Thursday, January 01, 2015

Happy Wonderer

I am a happy wonderer.

And no, that's not a spelling mistake.
I really am.  I really do.  I wonder.  
I wonder why.
I wonder how.
I wonder if.

There is so much that needs to be wondered about.  And what that makes me is a very killed cat. 

Wonder, curiosity, and awe are the most fun lenses through which to view the world. It's how I live, and it's how my children have lived. 

The simple act of asking why has the potential to reveal so much.  I love that. 

Why is that?

Saturday, December 27, 2014

2014 Inventory

[Cold open:]
My Mariana Trench of a daughter has grown some 3 to 4 inches this year.  She is literally turning into another person before my very eyes.  She has begun wearing the veil of pre-teen mystery.  Puberty has come to roost in our home and I am working really hard at learning the language, customs and ways.  Even so, I still stare in awe whenever I know it's not looking.

My Big Bang of a son continues to reveal both of our selves to me.  I shake my head in disbelief at how much of him there is to know.  He may not have shot up like bamboo but he has exploded a little and revealed more dimensions of himself.  In some moments I glimpse a ghost of who I might have been.  Who I still am -a little bit.

Obviously I have always been conscious of my children as people, individuals.  Yet their individual person-ness keeps catching me; like fireworks.

Boom! Poof!  Pop!  Colors! Shapes!
Wow.  Wow.  Wowwww.   
Yes, but you've seen these already; you know these fireworks.
I know I know.  But STILL.  WOW.  Look at that.  LOOK. 

She calls herself Unifox.  She is so much that: a creature I have never seen before and want to get close to without scaring her off.  She has a whole internal life that is such a mystery to me.  Not unlike her dear old dad.  Still waters and all that.  She is writing a book.  In Minecraft.  She is taken with all things Japanese (animé, manga, sushi, origami), and foxes.  She emails me to tell me crucial, life changing information.

He has long called himself ScienceGuy.  In this way, he is my unpredictable experiment.  What if I add a little ---?  BOOM!  Okay, no.  How about if I...?-  Fizzle.  No.  Okay.  What about this?  How about that? Too much this?  Not enough that?  Tweak. Adjust. Fiddle.  Lather, rinse, repeat.

Night and Day.  Sun and Moon.  In and Out.  Up and Down.  They are the most opposite of opposites.  They are the oppositest people I know.  Well.  Next to me and "MilkStirred" (haha, that's a good one.  It's totally spot on.  I'm shaken, he's stirred.  I love it).   She is daddy, he is me. 

They are sitting together at the table, the serving bowl with the last serving of eggs left; hers.  She begins to scoop the eggs one spoon at a time into her plate.  Her brother looks at her, slightly baffled, and asks "Why don't you just DUMP them out? It's all yours anyway."

Witnessing this I have a third person dejavu experience.  That exact scenario has played out for me and "Stirred" countless times before.  It comes down to me saying "Big picture?!" and him saying "Details." It's the same for Brother and Sister.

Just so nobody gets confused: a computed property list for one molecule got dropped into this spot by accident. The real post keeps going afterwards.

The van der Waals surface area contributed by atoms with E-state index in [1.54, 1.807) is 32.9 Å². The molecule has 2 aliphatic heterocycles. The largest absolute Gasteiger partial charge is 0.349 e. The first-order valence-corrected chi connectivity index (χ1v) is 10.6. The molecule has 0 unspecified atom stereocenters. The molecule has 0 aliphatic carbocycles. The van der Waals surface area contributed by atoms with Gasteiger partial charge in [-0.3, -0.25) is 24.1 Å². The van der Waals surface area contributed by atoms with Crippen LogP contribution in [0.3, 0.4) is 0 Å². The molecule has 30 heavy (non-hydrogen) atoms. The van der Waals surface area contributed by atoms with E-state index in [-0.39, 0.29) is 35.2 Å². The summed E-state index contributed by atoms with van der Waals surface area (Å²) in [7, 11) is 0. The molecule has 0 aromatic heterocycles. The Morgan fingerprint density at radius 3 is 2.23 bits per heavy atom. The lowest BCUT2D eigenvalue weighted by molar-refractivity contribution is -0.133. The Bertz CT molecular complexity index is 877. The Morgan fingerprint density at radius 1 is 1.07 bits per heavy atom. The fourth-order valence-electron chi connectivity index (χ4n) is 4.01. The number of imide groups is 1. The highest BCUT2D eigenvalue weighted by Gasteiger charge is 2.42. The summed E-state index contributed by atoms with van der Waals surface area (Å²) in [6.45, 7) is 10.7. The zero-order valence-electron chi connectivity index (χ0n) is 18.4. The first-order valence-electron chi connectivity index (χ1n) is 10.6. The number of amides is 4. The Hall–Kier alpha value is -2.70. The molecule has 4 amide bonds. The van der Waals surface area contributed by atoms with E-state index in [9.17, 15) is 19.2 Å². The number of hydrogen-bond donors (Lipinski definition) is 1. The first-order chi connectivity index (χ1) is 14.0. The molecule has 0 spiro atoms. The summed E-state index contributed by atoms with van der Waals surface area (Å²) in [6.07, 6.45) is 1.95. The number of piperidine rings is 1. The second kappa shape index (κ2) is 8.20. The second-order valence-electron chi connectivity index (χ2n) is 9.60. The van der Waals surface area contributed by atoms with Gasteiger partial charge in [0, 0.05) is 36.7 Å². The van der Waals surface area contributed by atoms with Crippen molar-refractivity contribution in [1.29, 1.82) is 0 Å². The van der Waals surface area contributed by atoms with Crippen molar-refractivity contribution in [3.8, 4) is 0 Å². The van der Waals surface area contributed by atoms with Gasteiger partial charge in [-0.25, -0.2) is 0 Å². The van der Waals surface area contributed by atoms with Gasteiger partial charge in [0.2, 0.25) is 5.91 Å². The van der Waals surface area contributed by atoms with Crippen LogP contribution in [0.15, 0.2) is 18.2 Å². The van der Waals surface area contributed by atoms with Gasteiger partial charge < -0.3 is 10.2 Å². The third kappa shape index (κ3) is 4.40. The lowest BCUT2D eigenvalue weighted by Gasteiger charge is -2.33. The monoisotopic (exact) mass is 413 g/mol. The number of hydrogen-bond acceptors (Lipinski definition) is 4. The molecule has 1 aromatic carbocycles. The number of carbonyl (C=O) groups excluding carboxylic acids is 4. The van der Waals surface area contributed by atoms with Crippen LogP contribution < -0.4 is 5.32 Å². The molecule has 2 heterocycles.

Dear sweet Unifox can and does focus on doing one thing for an extended period.  She will fold origami, sculpt tiny animals, draw pictures, prepare a recipe.  She takes her time.  She does that thing until it is finished.

Popping ScienceGuy does things in bursts (unless it's playing video games): Five minutes of sword play, five minutes of aimless tumbling and rolling around the living space, 10 minutes of watching and harassing sister with whatever she's doing, seven and a half minutes of reading.  Even eating.  Eating!  For the meals he eats solo (lunch usually) he takes a bite or two then gets up do do nothing specific, goes back and bites barely sitting on the seat and then he's up again.  For water, for a bathroom break, to wonder over to another area and fiddle with something.

I so appreciate having been around for these moments.  To have greater understanding of the people I am guiding and teaching.  People tell me they cannot imagine homeschooling their kids.  And I get that everyone has different things they are able to do with joy.  But I cannot imagine sending my kids back to school.  I would miss SO MUCH.

I would miss my boy reading upside down; his head on the floor the book propped upside down on the coffee table leg.

I would miss my girl making truffles for her friends; and making the pretty little origami boxes to gift them in.


I would miss them giving each other tips on minecraft mods and installing different features.

I would miss reading about Odysseus' wild adventures to them.
I would miss news segments, presented eagerly by my boy, about the amazing things he learned about that people are doing and creating in the scientific community.
I would miss spontaneous fire circles in the backyard.

I would miss the really detailed drawings my girl takes so much time to do.
 
I would even miss being there to push my son through the hard things. Watching him and helping him to overcome a crippling fear of "it's too hard" (defeated tears and all) and come out the other side shining with the victory of having done it.
I would miss "mommy math"; breaking out the cubes, using the floor tiles, drawing the pies and cakes to turn data in to real life and real life into data.